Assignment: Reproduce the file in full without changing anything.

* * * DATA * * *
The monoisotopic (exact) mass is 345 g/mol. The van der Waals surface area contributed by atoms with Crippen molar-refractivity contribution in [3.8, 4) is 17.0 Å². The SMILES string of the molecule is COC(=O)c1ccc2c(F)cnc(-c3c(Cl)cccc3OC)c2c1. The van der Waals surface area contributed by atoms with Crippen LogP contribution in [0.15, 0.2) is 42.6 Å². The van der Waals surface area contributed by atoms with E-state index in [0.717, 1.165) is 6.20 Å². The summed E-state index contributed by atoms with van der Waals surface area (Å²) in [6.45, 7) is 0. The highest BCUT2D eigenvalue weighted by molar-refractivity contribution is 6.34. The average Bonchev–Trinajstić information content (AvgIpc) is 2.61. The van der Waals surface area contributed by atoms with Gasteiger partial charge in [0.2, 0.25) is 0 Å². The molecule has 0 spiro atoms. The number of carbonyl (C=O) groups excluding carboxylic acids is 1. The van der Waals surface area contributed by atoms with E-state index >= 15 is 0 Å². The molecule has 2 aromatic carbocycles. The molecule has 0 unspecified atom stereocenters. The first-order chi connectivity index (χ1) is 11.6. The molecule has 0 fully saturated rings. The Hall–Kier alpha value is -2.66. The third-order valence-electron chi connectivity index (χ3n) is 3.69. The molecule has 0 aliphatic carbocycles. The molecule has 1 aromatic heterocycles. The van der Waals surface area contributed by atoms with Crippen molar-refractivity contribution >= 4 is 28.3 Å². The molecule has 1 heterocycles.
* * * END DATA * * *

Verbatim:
The monoisotopic (exact) mass is 345 g/mol. The van der Waals surface area contributed by atoms with Crippen molar-refractivity contribution in [3.8, 4) is 17.0 Å². The SMILES string of the molecule is COC(=O)c1ccc2c(F)cnc(-c3c(Cl)cccc3OC)c2c1. The van der Waals surface area contributed by atoms with Crippen LogP contribution in [0.15, 0.2) is 42.6 Å². The van der Waals surface area contributed by atoms with E-state index in [0.717, 1.165) is 6.20 Å². The summed E-state index contributed by atoms with van der Waals surface area (Å²) in [6.45, 7) is 0. The highest BCUT2D eigenvalue weighted by molar-refractivity contribution is 6.34. The average Bonchev–Trinajstić information content (AvgIpc) is 2.61. The van der Waals surface area contributed by atoms with Gasteiger partial charge in [0.2, 0.25) is 0 Å². The molecule has 0 spiro atoms. The number of carbonyl (C=O) groups excluding carboxylic acids is 1. The van der Waals surface area contributed by atoms with E-state index >= 15 is 0 Å². The molecule has 2 aromatic carbocycles. The molecule has 0 unspecified atom stereocenters. The first-order chi connectivity index (χ1) is 11.6. The molecule has 0 fully saturated rings. The Hall–Kier alpha value is -2.66. The third-order valence-electron chi connectivity index (χ3n) is 3.69. The molecule has 0 aliphatic carbocycles. The molecule has 1 aromatic heterocycles. The van der Waals surface area contributed by atoms with Crippen molar-refractivity contribution >= 4 is 28.3 Å². The molecule has 1 heterocycles.